Is remote work getting easier because we have collaboration tools?

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Just like that.

The world as we knew it changed almost overnight with pretty much every facet of life impacted by policy changes and closures due to COVID-19.  Businesses are scrambling to make sure employees are enabled to work remotely. Schools are enacting plans to educate students through video and electronic-based assignments. This is all for those fortunate enough to have a job where remote work is viable. Are we ready?

I’ve worked remotely from an office throughout my career with different frequencies from once a week to several times a week. During this time technology has advanced tremendously creating many more possibilities for collaborative workflow. Video and audio connections from a computer are mainstream. Sharing and editing files within a team is possible with simultaneous viewing and editing.  Group calendars are visible to quickly arrange for meetings. Electronic chat sessions are persistent, continuous, and searchable for quickly finding information. As a result, working remotely has become much easier over the years. But there is much more to working from home than technology. 

This is more than a technology enablement exercise. 

There is a large body of work to equip employees and students to work and learn remotely. The good news is we have the tools to do it. But there are behavioral changes needed to succeed with remote work many are not considering. I’ve learned about distance working over the years and created a list of actionable items for maximizing productivity and collaboration. These same actions would work just as well in an academic setting as a business.

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Make it work-life not home-life – Get up, get dressed, and go to a designated space for work. You will accomplish more and with better quality if you work as if you were in an office. This is both for own focus and so others can see you working and not lounging around the house. Look professional and act professionally. 

Use a camera – Make working from a home office feel like you are in a business office by turning on your video camera. My current workgroup has colleagues spread across the US and a couple of other countries. It’s important to me they see my facial expressions, my attitude, and my interest in the workflow of our team. When my colleagues also use their camera, it makes our relationship feel much closer because I can see the same level of engagement from them. Video cameras make distant colleagues feel local.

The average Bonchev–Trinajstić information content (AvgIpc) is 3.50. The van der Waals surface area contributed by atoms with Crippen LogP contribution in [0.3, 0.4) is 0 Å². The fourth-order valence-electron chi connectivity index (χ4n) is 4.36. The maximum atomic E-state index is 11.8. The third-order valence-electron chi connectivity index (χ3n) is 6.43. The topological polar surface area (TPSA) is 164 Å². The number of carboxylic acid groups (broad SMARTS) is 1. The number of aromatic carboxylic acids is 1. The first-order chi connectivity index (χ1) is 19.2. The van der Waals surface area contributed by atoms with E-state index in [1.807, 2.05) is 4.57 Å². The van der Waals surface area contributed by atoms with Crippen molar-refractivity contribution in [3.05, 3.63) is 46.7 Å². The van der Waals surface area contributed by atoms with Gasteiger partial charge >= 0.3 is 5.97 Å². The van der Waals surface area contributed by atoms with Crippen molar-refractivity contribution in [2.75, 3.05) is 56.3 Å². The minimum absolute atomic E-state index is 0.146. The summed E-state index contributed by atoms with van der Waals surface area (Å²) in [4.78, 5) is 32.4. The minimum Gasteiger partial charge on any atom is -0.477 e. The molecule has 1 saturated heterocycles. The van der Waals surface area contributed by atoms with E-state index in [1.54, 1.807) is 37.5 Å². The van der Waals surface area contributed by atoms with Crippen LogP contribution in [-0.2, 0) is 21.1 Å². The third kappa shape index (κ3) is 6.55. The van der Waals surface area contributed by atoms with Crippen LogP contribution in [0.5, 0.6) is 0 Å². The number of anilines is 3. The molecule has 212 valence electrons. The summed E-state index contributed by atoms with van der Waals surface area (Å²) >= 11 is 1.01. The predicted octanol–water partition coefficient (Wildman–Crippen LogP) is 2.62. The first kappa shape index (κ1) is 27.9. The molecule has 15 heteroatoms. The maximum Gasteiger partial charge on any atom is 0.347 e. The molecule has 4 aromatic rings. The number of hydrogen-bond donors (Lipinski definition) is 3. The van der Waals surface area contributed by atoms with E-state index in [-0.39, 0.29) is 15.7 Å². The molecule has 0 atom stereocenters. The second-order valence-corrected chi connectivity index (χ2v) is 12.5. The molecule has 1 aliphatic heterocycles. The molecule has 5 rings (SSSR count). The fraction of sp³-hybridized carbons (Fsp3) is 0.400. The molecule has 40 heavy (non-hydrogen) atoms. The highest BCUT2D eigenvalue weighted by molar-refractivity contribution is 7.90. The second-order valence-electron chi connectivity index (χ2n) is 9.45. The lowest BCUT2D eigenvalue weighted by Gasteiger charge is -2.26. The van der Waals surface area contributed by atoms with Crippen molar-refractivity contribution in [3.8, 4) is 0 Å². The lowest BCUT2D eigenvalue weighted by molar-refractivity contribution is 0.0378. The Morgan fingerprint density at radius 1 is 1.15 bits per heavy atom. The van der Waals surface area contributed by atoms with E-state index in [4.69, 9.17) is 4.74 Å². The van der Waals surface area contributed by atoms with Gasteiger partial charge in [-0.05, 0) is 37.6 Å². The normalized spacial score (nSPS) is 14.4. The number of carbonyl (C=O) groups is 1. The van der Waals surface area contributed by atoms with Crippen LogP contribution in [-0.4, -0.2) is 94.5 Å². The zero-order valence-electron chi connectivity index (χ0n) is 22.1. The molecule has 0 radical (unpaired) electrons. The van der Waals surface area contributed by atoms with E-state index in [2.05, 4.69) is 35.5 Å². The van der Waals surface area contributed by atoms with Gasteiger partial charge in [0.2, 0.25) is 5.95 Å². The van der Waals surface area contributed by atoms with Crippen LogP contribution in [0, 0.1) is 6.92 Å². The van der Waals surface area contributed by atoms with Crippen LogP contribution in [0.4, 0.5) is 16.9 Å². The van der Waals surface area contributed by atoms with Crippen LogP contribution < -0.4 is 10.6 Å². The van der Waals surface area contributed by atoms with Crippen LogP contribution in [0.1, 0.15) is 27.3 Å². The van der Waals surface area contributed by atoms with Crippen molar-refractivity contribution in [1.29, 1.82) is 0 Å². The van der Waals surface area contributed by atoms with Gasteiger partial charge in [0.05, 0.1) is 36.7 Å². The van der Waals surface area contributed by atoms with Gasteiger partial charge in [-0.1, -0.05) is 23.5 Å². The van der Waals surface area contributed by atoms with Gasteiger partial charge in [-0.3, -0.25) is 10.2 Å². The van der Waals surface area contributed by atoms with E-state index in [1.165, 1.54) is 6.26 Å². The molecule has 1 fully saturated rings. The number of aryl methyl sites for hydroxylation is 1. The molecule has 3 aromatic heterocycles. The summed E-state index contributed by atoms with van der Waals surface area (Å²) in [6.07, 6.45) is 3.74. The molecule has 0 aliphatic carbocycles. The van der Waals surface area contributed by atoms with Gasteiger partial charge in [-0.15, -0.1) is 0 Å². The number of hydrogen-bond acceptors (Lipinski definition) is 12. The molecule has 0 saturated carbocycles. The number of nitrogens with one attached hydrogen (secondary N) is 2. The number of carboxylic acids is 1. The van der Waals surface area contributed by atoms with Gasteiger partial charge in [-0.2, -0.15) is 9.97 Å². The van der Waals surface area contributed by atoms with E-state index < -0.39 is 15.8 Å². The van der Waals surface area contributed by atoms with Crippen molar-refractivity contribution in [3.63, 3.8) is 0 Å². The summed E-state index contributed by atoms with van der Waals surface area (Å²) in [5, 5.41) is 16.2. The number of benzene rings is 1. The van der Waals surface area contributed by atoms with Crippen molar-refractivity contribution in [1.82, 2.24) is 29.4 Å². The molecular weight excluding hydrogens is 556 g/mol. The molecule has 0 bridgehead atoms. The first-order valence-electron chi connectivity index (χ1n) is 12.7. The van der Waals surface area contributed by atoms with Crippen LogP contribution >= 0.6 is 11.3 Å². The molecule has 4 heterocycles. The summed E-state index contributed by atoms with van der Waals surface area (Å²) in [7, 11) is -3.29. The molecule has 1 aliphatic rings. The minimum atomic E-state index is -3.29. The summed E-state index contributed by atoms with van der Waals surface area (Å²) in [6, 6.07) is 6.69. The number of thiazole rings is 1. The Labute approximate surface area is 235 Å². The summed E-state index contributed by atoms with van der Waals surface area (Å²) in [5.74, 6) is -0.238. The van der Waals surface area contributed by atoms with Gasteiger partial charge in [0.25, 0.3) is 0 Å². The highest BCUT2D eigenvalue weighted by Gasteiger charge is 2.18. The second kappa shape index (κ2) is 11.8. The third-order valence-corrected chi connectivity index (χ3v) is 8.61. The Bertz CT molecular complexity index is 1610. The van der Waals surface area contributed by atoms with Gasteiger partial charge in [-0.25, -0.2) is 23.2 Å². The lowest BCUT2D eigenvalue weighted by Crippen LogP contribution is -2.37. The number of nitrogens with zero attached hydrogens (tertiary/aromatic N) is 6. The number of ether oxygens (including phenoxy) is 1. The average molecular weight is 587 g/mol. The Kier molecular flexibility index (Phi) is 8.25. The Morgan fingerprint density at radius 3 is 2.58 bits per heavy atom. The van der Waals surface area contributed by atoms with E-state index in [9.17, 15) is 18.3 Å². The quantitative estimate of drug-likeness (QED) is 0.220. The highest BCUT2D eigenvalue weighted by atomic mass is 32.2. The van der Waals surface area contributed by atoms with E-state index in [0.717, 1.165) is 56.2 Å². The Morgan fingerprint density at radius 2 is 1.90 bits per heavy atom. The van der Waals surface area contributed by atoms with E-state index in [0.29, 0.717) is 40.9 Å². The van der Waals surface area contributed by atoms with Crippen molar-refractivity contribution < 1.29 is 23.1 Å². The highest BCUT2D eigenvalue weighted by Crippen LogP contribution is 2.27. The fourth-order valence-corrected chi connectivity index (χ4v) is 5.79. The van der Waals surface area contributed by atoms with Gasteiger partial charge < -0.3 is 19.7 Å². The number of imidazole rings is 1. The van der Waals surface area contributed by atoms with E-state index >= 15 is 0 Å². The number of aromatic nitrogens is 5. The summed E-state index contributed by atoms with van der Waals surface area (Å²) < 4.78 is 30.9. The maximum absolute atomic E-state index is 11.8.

Share files don’t pass files- Passing around printed paper is obviously not an option with remote workers. But we also need to get away from the habit of emailing attachments for working collaboration.  Versioning documents, consolidating changes from multiple teammates, and keeping discussion to the latest version is difficult when sending files as attachments. A better approach is to place files in a commonly accessible area and share a link. Work on the file together and screen share. Have everyone accessing the latest file to keep the conversation aligned. Google Docs and Microsoft One Drive are two common examples of this type of collaboration which increases the efficiency of workflow within remote teams.

Chat/Email/Call/Meeting –Chat when you need an immediate response.Email when a response is not urgent. Call when your message is too much to type or when written communication is easily misunderstood. Meet for conversations and group consensus.

Collaboration tools are making remote work more accessible. But distance working is easier when our actions remove distance by treating work as something local. 

Onward and upward!

Interactive Films, Data Mining, and Orson Welles

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Will interactive films find a viewer niche?

Black Mirror: Bandersnatch on Netflix has was released last December as a choose-your-own-adventure film. If you haven’t read about or tried viewing the film, it’s worth your time to consider the implications for future video content delivery and marketing. Bandersnatch is an interactive film. Viewers are periodically presented with options during the film to choose a path for the main character. The remote control for the TV is used to select between the two paths. So while each option is filmed, only one is shown. There is no prescribed ending for the story. In fact, there are numerous paths and multiple possible endings.


I remember reading interactive books during the early 80s. Though I can’t recall the name of the books or the author, I distinctly remember choosing to have the main character in the book drink the sea water while stranded on a raft in a baking sun. The story ended on the next page as the character met his end with dehydration. I had to backup and choose again. I was devastated with the consequences of my choice!

I didn’t really enjoy those books and only ended up reading two of them. Likewise, I found Bandersnatch more of an annoyance than something intriguing and engaging. Maybe it was the story. Maybe the characters. Whatever the reason, I didn’t feel the urge to continue to play the film to explore different options. I made my choices and moved through the film until I hit an ending and was done.

What’s really happening?

Netflix, as with other media content providers, shows viewers suggested selections of film based on an algorithm using meta data of content watched in the past (comedy, science fiction, thriller, etc.). I’ll admit, the Netflix algorithm is pretty good, as I usually don’t have to scroll far before I see a title or subject that I want to know more about and may want to view. When I’ve seen my wife scrolling through her profile the suggested content is completely different based on her past viewing selections.

Which leads me to wonder what more about me is Netflix determining with an interactive film like Bandersnatch? They can learn if I’m more prone to take a risk versus taking the safe choice. They can learn if I’m prone to choosing a path that will promote violence instead of walking away. They can learn if I would choose the blue pill or the red pill…….The choices would become limitless. Netflix is probably mining all the data on choices to make additional and more educated guesses on personalized content. This could lead to a much deeper level of understanding of who I am, my likes, dislikes, and tendencies. How many marketing companies would pay for that data?